Zurik: Leader of state board placed on leave following misconduct investigation
Report accuses Fabian Blache of financial mismanagement, questionable hiring at state board
BATON ROUGE, La. (WVUE) - The leader of the state’s board over private security has been placed on leave after numerous allegations of wrongdoing surfaced around his leadership of the agency.
The Louisiana State Board of Private Security Examiners placed their executive director Fabian Blache III on leave during their July 6 meeting after being presented with a report conducted by their own attorney.
The attorney found that Blache, who is also the president of the International Association of Security and Investigative Regulators (IASIR), did not properly pay back money used for him to speak at IASIR’s 2019 conference in Johannesburg, South Africa. Records show Blache was the keynote speaker and the group would cover his airfare.
But records received from the state board show Blache took his wife on the South Africa trip as well, a trip that totaled $5,127.86. State records show the “board paid to cover the airfare with the understanding the international association or local authorities in South Africa would reimburse those funds.” The board said they were “not willing to cover the additional airfare for Blache’s wife” so they only reimbursed half of the amount.
Blache wrote a check to reimburse the board for his wife’s travel, but he never gave staff permission to deposit it. In a post-it note from September 2020, a year after Blache wrote the check, an employee wrote she “spoke to Fabian about this check. He did not give permission to deposit it.” The attorney’s investigation noted the check was still in Blache’s personnel file.
“That’s an indication, a symptom, of the head of an agency that is using the agency’s assets to his own personal benefit. There’s no one responsible for that, other than him.”
“I think it’s reasonable to assume that the staff didn’t take it on their own to withhold that check,” Rafael Goyeneche with the Metropolitan Crime Commission said. “The information that I’ve received is that Mr. Blache didn’t allow the staff to deposit that check into the agency’s account.”
The South Africa trip is just one of several allegations of misconduct detailed in the report. The board is appointed by the Governor and hired Blache to run the day-to-day operations.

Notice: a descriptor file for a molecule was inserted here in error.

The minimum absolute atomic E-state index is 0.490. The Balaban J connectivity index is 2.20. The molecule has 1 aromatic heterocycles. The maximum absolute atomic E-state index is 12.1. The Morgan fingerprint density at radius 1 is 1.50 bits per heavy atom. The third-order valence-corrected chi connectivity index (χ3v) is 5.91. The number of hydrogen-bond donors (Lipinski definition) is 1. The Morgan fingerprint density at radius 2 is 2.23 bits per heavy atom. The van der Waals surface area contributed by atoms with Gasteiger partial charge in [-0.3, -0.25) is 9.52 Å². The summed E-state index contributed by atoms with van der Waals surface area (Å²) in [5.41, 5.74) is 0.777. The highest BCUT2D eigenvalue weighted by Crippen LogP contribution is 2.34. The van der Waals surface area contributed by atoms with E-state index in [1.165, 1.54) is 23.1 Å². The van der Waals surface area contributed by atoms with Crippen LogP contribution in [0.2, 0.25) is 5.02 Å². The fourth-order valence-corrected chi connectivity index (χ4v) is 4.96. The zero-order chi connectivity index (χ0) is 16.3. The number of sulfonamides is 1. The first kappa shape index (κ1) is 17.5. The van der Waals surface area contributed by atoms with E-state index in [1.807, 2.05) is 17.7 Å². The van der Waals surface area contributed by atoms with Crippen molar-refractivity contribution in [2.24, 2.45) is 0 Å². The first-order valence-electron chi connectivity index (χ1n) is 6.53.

During the outset of the COVID-19 Pandemic, Blache continued to collect his regular salary of nearly $130,000 a year, but authorized his staff a one-time option to cash in up to 80 hours of comp time or vacation. Blache received a $4,500 check, with his own signature in the ‘authorized signature’ line.
“Not only wasn’t he entitled to receive that money, but apparently it hasn’t been reflected in his personnel file that he has received that money so he could claim that he’s still owed that time so to speak,” Goyeneche said.
Since it is not reflected in his file, that means Blache could have technically been paid again for that vacation time.
Board records also show Blache instructed an employee to write a check to a Victoria Gott for $2,500. But in the report to the board, it found the only work Gott performed was six months after she cashed the check when she investigated a training instructor.
Gott never supplied the board with any invoices for her work. In the report, it mentions that Gott is engaged to Blache’s brother-in-law.
“Another symptom where, you know, people that he has a relationship with are given, the allegations are, a sweetheart contract, they didn’t provide any services for an extended period of time. And then, the work that they did do, after many months, allegedly didn’t rise to the level of the compensation that they received,” Goyeneche said.
The internal investigation also found instances where Blache made questionable hirings and at least one employee has filed a sexual misconduct allegation.
“Some of the allegations that have been presented to me are indications of a very troubled agency under very problematic leadership.”
Goyeneche believes that other investigators need to dig in to see if any of these offenses rise to a level where legal authorities need to get involved.
“I think based on what is presented to me, there has to be an extensive investigation into what has been happening in that office for a number of years,” Goyeneche said.
This is not the first time Blache was placed on leave from the Private Security Examiners Board. In 2018, Blache was placed on leave but was later reinstated by the board in a 5-4 vote.
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Blache remains on leave from the state board, but the International Association of Security and Investigative Regulators (IASIR) said Blache remains president of their board.
We reached out to Blache for comment on this story but have not received a response.
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